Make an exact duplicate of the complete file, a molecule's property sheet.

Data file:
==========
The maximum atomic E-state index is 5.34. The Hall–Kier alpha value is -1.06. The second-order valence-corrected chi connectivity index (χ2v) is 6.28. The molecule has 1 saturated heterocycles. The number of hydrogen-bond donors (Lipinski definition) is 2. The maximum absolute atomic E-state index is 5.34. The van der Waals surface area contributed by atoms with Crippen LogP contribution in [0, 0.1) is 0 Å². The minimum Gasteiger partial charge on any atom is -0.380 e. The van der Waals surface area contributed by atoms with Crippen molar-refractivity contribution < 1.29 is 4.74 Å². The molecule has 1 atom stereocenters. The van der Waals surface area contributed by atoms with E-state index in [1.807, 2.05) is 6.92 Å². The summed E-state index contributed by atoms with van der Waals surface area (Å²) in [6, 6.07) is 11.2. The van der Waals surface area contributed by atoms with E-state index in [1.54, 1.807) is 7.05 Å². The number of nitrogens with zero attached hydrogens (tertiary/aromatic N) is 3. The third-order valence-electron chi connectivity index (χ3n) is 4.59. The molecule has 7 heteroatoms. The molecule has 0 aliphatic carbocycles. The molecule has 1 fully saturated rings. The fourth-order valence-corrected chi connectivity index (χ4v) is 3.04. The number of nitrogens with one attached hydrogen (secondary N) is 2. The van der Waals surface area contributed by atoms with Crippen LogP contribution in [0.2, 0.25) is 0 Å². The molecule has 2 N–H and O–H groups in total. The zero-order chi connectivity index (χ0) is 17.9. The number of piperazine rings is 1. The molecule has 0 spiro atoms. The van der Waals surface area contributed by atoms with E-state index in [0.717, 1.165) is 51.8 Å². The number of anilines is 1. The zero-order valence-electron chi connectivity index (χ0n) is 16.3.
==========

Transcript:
The maximum atomic E-state index is 5.34. The Hall–Kier alpha value is -1.06. The second-order valence-corrected chi connectivity index (χ2v) is 6.28. The molecule has 1 saturated heterocycles. The number of hydrogen-bond donors (Lipinski definition) is 2. The maximum absolute atomic E-state index is 5.34. The van der Waals surface area contributed by atoms with Crippen LogP contribution in [0, 0.1) is 0 Å². The minimum Gasteiger partial charge on any atom is -0.380 e. The van der Waals surface area contributed by atoms with Crippen molar-refractivity contribution < 1.29 is 4.74 Å². The molecule has 1 atom stereocenters. The van der Waals surface area contributed by atoms with E-state index in [1.807, 2.05) is 6.92 Å². The summed E-state index contributed by atoms with van der Waals surface area (Å²) in [6, 6.07) is 11.2. The van der Waals surface area contributed by atoms with E-state index in [1.54, 1.807) is 7.05 Å². The number of nitrogens with zero attached hydrogens (tertiary/aromatic N) is 3. The third-order valence-electron chi connectivity index (χ3n) is 4.59. The molecule has 7 heteroatoms. The molecule has 0 aliphatic carbocycles. The molecule has 1 fully saturated rings. The fourth-order valence-corrected chi connectivity index (χ4v) is 3.04. The number of nitrogens with one attached hydrogen (secondary N) is 2. The van der Waals surface area contributed by atoms with Crippen LogP contribution in [0.2, 0.25) is 0 Å². The molecule has 2 N–H and O–H groups in total. The zero-order chi connectivity index (χ0) is 17.9. The number of piperazine rings is 1. The molecule has 0 spiro atoms. The van der Waals surface area contributed by atoms with E-state index in [0.717, 1.165) is 51.8 Å². The number of anilines is 1. The zero-order valence-electron chi connectivity index (χ0n) is 16.3.